When I began the process on the track “Wild” on my latest EP, I came up with the idea to use the lyrics as words that are being said to me and then the music is the response to those words, the protest, the music protesting the statement. Like the music is the fight, squashing the words, in a rebel punk rock kind of way.  I recorded the lyrics “Why Can’t You Be A Quiet Girl” over a simple drum pattern that I wrote, then I fleshed the drums out and added percussion. Typically, I write about 16bars of drums then I  build the structure of the entire track from the 16bars. Once I have the drum structure and rough vocals in, then I write the sound design and for this one the acid line. I wanted the 303 to be like an angst guitar, the punk, the fight, so I worked at it until I felt it raged. I think at some point I had a half time drum sequence in the vocal parts, but then I decided to just keep it moving in the 4×4, but I kept it minimal. Once I have the tracks structure and all the elements in place. Then I reprocess elements through outboard gear and start mixing, polishing, and reprocessing more until I have a track. I hope people get that the lyrics in “Wild” aren’t telling people to be quiet, but it’s instead a call to action to be authentic, a song of encouragement to be loud, to be strong, to share your voice unapologetically.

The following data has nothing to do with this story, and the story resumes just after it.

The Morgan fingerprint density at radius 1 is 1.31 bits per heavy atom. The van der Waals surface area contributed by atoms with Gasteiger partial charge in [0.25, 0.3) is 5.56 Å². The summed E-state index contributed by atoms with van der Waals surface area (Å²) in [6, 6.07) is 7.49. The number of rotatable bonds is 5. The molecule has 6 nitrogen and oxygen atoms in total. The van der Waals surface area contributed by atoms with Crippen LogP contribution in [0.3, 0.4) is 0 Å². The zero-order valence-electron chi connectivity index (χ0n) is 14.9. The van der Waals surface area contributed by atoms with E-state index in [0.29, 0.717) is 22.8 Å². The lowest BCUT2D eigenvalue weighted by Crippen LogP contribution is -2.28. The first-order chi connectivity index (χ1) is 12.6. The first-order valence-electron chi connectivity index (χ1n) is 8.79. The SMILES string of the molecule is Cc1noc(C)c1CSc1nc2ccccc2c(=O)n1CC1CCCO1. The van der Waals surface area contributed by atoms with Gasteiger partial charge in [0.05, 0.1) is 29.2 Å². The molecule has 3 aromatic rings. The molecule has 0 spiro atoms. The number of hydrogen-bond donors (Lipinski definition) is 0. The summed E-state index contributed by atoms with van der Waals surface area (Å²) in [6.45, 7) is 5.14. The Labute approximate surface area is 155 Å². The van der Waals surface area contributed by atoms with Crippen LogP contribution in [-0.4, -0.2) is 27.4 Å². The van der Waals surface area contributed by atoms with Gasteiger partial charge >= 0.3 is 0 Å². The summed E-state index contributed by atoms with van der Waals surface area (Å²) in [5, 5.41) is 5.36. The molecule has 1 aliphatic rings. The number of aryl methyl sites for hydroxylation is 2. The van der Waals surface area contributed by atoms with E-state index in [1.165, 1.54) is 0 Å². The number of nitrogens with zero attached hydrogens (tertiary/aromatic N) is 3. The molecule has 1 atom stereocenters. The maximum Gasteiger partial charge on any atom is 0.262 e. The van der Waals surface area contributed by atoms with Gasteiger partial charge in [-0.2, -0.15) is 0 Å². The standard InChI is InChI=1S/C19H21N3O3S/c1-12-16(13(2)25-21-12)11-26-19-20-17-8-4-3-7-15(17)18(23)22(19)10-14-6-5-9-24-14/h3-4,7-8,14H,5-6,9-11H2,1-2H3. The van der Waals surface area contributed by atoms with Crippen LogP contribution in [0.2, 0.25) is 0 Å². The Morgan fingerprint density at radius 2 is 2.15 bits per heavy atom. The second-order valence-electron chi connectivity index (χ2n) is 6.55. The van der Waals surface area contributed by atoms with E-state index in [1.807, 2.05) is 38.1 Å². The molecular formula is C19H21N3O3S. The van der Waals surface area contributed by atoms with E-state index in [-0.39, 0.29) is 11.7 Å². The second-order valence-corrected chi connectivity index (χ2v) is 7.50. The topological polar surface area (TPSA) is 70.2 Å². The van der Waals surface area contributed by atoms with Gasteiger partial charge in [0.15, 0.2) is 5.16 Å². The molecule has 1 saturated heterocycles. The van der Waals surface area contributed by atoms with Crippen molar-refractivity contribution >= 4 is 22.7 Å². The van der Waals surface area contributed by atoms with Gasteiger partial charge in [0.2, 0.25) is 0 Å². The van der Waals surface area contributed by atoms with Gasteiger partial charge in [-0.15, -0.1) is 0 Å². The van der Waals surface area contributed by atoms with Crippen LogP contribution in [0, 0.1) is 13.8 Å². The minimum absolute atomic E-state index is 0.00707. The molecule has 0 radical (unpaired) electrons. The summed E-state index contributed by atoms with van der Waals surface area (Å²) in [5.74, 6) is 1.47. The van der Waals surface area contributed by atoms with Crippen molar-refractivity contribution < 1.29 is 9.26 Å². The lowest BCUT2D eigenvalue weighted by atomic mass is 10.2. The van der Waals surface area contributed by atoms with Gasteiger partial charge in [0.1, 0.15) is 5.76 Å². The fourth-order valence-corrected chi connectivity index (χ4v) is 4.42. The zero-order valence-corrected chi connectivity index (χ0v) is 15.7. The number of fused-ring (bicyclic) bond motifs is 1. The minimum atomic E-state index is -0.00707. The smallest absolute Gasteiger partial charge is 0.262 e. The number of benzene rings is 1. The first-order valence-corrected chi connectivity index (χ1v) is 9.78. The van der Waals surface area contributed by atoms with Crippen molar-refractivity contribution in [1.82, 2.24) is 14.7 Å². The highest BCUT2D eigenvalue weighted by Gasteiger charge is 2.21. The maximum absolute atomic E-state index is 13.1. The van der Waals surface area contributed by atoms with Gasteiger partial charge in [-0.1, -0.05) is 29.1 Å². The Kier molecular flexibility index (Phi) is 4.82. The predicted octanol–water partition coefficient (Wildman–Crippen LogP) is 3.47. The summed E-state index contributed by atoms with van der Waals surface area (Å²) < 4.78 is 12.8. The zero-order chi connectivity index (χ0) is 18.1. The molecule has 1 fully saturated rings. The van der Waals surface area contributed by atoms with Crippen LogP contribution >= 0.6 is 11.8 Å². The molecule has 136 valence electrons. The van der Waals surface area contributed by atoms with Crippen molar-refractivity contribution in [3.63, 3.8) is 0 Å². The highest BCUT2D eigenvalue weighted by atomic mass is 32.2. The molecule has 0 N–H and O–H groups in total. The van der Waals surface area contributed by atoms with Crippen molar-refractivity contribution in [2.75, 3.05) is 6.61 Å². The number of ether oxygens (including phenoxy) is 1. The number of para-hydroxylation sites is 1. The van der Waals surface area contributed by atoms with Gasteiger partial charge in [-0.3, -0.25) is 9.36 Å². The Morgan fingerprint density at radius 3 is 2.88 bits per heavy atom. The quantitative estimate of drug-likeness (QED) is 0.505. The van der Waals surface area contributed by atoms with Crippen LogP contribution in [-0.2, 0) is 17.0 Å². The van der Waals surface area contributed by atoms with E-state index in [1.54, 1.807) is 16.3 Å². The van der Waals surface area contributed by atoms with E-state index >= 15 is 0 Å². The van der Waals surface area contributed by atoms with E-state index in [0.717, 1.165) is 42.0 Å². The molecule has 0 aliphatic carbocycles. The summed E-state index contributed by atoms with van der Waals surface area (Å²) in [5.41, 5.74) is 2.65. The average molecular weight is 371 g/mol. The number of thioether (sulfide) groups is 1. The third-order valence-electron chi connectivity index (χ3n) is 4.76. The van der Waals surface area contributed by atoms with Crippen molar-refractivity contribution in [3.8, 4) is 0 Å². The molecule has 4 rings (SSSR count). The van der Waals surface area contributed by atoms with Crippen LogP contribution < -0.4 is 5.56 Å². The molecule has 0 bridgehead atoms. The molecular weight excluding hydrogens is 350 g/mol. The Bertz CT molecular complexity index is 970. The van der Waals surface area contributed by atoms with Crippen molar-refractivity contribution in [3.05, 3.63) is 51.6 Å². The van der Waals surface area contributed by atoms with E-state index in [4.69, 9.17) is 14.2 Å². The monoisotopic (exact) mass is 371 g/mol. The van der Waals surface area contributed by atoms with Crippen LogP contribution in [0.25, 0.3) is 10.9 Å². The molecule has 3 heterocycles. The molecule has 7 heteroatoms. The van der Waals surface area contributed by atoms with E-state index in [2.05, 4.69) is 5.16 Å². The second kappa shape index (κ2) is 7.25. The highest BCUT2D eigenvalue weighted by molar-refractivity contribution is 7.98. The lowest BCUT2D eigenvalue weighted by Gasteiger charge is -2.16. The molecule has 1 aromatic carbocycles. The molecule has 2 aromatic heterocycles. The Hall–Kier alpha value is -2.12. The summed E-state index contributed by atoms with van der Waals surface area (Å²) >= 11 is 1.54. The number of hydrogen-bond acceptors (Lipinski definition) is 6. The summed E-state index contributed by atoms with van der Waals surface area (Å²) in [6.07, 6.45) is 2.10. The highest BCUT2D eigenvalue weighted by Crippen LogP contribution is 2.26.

Can you tell us a bit about your latest Wild EP release? How did you go about developing it and how do you think it differs from your previous work?

My new EP “Wild” is my second EP with Basse-Cour, my first EP with them was “Release the Ghosts”.  I think these two EP’s are similar in tone and style. They are both moodier, heavier, darker, I’ve tapped into feelings and themes that I haven’t been able to do in my past works.

The first track on my new EP “Wild” is “The Implosive”.  The creative process behind this one is that its a direct reflection of my personal experience going through an 90km wind storm, in the track I explore the feeling of the barometric pressure that I experienced during the storm. I tried to emulate the feeling of mounting pressure that keeps building and building and then it implodes and releases. Typically I try not to have a vocal that says what I’m musically trying to say, but in this case I think it worked. So the vocal moves around in pitch and repeats “the pressure” to reinforce the movement of pressure and the musical build of the pressure. The acid builds with the vocals and then it releases into a giant bass drop into a minimal vocal and dark rolling acid track. I reprocessed the vocal in Kyma for the pitching and then through my Eventide H3000 to make it sound like it has its own space. I also reprocessed my TB-303 through different distortion pedals for each section to give it a different sound for each. The intro is halftime, which isn’t typically done in techno, but I love the halftime autonomic sound and so I thought it would be an interesting way to build the pressure. The creative process of the second track “Wild” we already chatted about earlier, but I think they’re both heavy and moody in tone.